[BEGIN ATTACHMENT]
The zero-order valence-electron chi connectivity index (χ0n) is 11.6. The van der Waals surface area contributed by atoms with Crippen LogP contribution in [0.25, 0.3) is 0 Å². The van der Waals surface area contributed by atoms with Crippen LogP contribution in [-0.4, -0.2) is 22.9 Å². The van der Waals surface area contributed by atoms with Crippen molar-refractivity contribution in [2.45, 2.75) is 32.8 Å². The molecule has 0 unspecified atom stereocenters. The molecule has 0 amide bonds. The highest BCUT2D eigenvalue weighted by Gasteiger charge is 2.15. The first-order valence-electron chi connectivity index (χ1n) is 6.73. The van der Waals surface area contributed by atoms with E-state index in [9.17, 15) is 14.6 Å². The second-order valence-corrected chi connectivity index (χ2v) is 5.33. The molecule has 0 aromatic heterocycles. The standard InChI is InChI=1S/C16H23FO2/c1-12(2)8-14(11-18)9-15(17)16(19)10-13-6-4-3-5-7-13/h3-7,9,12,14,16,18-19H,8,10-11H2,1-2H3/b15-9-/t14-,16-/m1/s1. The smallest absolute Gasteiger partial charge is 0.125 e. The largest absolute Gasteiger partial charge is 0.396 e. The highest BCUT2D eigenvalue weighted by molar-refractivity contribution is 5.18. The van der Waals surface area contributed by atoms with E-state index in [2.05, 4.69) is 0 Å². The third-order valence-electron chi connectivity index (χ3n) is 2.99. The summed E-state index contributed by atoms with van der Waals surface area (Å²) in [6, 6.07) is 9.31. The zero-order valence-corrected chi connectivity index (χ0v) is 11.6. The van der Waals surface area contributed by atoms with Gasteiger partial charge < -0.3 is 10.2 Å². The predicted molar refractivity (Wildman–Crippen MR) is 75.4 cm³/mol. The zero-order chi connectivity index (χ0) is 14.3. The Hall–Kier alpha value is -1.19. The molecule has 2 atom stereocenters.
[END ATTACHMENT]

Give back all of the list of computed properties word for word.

The zero-order valence-electron chi connectivity index (χ0n) is 11.6. The van der Waals surface area contributed by atoms with Crippen LogP contribution in [0.25, 0.3) is 0 Å². The van der Waals surface area contributed by atoms with Crippen LogP contribution in [-0.4, -0.2) is 22.9 Å². The van der Waals surface area contributed by atoms with Crippen molar-refractivity contribution in [2.45, 2.75) is 32.8 Å². The molecule has 0 unspecified atom stereocenters. The molecule has 0 amide bonds. The highest BCUT2D eigenvalue weighted by Gasteiger charge is 2.15. The first-order valence-electron chi connectivity index (χ1n) is 6.73. The van der Waals surface area contributed by atoms with E-state index in [9.17, 15) is 14.6 Å². The second-order valence-corrected chi connectivity index (χ2v) is 5.33. The molecule has 0 aromatic heterocycles. The standard InChI is InChI=1S/C16H23FO2/c1-12(2)8-14(11-18)9-15(17)16(19)10-13-6-4-3-5-7-13/h3-7,9,12,14,16,18-19H,8,10-11H2,1-2H3/b15-9-/t14-,16-/m1/s1. The smallest absolute Gasteiger partial charge is 0.125 e. The largest absolute Gasteiger partial charge is 0.396 e. The highest BCUT2D eigenvalue weighted by molar-refractivity contribution is 5.18. The van der Waals surface area contributed by atoms with E-state index in [2.05, 4.69) is 0 Å². The third-order valence-electron chi connectivity index (χ3n) is 2.99. The summed E-state index contributed by atoms with van der Waals surface area (Å²) in [6, 6.07) is 9.31. The zero-order valence-corrected chi connectivity index (χ0v) is 11.6. The van der Waals surface area contributed by atoms with Gasteiger partial charge < -0.3 is 10.2 Å². The predicted molar refractivity (Wildman–Crippen MR) is 75.4 cm³/mol. The zero-order chi connectivity index (χ0) is 14.3. The Hall–Kier alpha value is -1.19. The molecule has 2 atom stereocenters.